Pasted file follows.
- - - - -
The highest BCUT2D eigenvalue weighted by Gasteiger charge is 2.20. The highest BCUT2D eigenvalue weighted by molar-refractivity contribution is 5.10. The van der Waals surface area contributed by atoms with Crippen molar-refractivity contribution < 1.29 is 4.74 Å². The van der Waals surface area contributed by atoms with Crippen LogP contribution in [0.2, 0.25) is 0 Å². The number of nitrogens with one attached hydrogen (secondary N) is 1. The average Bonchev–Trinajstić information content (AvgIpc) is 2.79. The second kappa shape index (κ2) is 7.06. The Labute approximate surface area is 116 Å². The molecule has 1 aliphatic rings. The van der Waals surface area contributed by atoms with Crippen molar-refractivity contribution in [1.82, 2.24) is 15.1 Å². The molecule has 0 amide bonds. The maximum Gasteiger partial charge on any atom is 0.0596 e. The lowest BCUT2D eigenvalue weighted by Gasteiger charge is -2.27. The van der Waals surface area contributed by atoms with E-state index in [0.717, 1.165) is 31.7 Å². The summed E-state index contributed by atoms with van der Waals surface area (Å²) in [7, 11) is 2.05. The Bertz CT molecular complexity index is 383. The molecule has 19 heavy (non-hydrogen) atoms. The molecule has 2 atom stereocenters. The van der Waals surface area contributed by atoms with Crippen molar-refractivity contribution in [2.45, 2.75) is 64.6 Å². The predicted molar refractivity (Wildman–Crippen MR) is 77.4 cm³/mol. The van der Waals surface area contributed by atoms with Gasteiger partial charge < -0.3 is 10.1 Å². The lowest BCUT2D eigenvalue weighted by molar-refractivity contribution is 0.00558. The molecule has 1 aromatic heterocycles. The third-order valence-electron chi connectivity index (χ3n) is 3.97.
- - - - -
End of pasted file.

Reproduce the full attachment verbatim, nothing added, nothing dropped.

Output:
The highest BCUT2D eigenvalue weighted by Gasteiger charge is 2.20. The highest BCUT2D eigenvalue weighted by molar-refractivity contribution is 5.10. The van der Waals surface area contributed by atoms with Crippen molar-refractivity contribution < 1.29 is 4.74 Å². The van der Waals surface area contributed by atoms with Crippen LogP contribution in [0.2, 0.25) is 0 Å². The number of nitrogens with one attached hydrogen (secondary N) is 1. The average Bonchev–Trinajstić information content (AvgIpc) is 2.79. The second kappa shape index (κ2) is 7.06. The Labute approximate surface area is 116 Å². The molecule has 1 aliphatic rings. The van der Waals surface area contributed by atoms with Crippen molar-refractivity contribution in [1.82, 2.24) is 15.1 Å². The molecule has 0 amide bonds. The maximum Gasteiger partial charge on any atom is 0.0596 e. The lowest BCUT2D eigenvalue weighted by Gasteiger charge is -2.27. The van der Waals surface area contributed by atoms with E-state index in [0.717, 1.165) is 31.7 Å². The summed E-state index contributed by atoms with van der Waals surface area (Å²) in [7, 11) is 2.05. The Bertz CT molecular complexity index is 383. The molecule has 19 heavy (non-hydrogen) atoms. The molecule has 2 atom stereocenters. The van der Waals surface area contributed by atoms with Crippen molar-refractivity contribution in [2.45, 2.75) is 64.6 Å². The predicted molar refractivity (Wildman–Crippen MR) is 77.4 cm³/mol. The van der Waals surface area contributed by atoms with Gasteiger partial charge < -0.3 is 10.1 Å². The lowest BCUT2D eigenvalue weighted by molar-refractivity contribution is 0.00558. The molecule has 1 aromatic heterocycles. The third-order valence-electron chi connectivity index (χ3n) is 3.97.